Distributed teams are reshaping the global IT industry

Posted by InterVenture on August 20, 2020

In the early eighties, humanity entered the computer age and never looked back.

Back then, Microsoft, IBM, Intel, and Apple were recognized as the pioneers shaping the future of tech. Hardware and software were developed at an incredible pace, which impacted our everyday lives in inconceivable fashion.

For the first time ever, personal computers entered the market as affordable devices intended for single non-technical users. This democratization of technology was such a crucial event that the Time magazine named ‘The Computer as the Machine of the Year’, thus breaking its long tradition of announcing ‘The Man of the Year’. This was huge.

Distributed teams

One man-created object got rightfully recognized as the jumping-off point for our collective progress. By the end of the decade, personal computers entered households around the world and pushed typewriters and carbon copies out of the offices. 

It’s borderline fascinating to observe how one thing leads to another and how generations of people work together for innovation, like bees. Standing on the shoulders of giants, as they say. 

Further experimentation, collective breakthroughs, and cumulative experiences brought us the Internet, which turned our world into a global village. In such a landscape, the global IT industry thrives precisely because talented people are enabled to seamlessly collaborate across the planet.

The way we work has become far more important than where we work.  

Yes, we’re talking about distributed teams. Here’s how they are reshaping IT.

Understanding distributed teams

Distributed teams work remotely around the world instead of being centralized in a single physical office. This means they work from different locations using technology and tools for collaboration.

Some categorizations (like this one from Remote How) imply a distinction between distributed, hybrid, split, and fully remote teams.

Distributed teamsPeople who collaborate remotely, but typically work from physical offices that are scattered across various locations around the world.
Hybrid teamsMixed teams, made of people who work both from physical offices and remotely.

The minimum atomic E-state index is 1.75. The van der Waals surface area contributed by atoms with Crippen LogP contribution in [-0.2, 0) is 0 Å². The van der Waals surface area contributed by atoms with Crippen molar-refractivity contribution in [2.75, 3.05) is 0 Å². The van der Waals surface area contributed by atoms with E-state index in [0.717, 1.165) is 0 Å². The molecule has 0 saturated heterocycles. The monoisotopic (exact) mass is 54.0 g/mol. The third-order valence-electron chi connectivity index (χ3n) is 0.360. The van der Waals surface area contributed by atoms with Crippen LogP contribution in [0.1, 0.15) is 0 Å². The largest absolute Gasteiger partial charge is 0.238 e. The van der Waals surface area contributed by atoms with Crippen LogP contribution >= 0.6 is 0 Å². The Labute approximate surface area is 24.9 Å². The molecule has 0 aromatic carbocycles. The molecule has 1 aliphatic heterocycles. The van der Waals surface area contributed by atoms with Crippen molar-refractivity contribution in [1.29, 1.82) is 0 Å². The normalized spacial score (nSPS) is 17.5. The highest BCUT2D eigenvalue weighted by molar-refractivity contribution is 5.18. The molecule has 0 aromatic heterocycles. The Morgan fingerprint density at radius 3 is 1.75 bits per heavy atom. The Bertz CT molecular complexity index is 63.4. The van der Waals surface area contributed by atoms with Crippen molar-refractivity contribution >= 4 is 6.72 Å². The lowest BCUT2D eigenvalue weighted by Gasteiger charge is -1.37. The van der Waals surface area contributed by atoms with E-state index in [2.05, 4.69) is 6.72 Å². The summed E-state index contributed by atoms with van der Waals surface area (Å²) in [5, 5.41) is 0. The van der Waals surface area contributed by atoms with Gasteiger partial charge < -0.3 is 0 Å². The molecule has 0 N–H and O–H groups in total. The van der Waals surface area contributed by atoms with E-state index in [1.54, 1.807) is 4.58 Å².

Split teamsThe team is usually split into two different locations. People work either from their homes or from co-working spaces/hubs.
Fully remote teamsTeams are in no way bound by the office and work together from any desired location.

In addition to these terms, you may have heard of teleworkers, which is basically a synonym for remote workers. 

Now, the above-mentioned categorization might seem like splitting hairs, especially because these definitions often overlap in reality.

In the business world, phrases ‘distributed teams’ and ‘remote teams’ are used interchangeably because in a nutshell – they both imply a collaboration between at least two groups of people that are not co-located.

Distributed teams bring diversity to IT

The Internet helped us shift our focus from the traditional work system (which is office-based) to a remote work system (which is talent-based).

But before we dive in deeper to show how distributed teams shape the global IT industry, let’s take a brief trip to the past to illustrate our point.

Interestingly enough, distributed teams are not new. In fact, they’ve been around for centuries.

John O’Duinn, the author of ‘Distributed Teams: The Art and Practice of Working Together While Physically Apart’, discussed how distributed teams always existed. From the great Portuguese explorer Magellan and its crew to generals in the Battle of Waterloo – there are plenty of examples.

Believe it or not, but distributed teams can be traced all the way back to the Middle Ages. This was the time of great decentralization. Most important spheres of life such as politics, culture, education, and business, were all distributed across multiple centers. Medieval Europe relied on flexible networks to collaborate and communicate across the continent.

Authority was not centralized, but this didn’t cause chaos. In fact, scholars argue that specifically because of this decentralization and the freedom and flexibility it brought, Europe went through a massive economic expansion. Population and productivity rapidly increased, and this ‘economic renaissance’ created a healthy foundation for scientific research.

So, why do distributed teams matter? Why have they always mattered?

Two main reasons: flexibility and diversity.

Individuals from different locations bring to the table their unique experiences, perspectives, expertise, knowledge, methodologies, and more. But they do so when they feel they have enough space and autonomy to do great work.

How we think is shaped by so many factors – from the type of education and support we had to the culture we are a part of. Studies have shown that diversity is the key to innovative and successful teams because it stimulates creative brainstorming and helps us move forward. In IT (software engineering in particular), this is of paramount importance.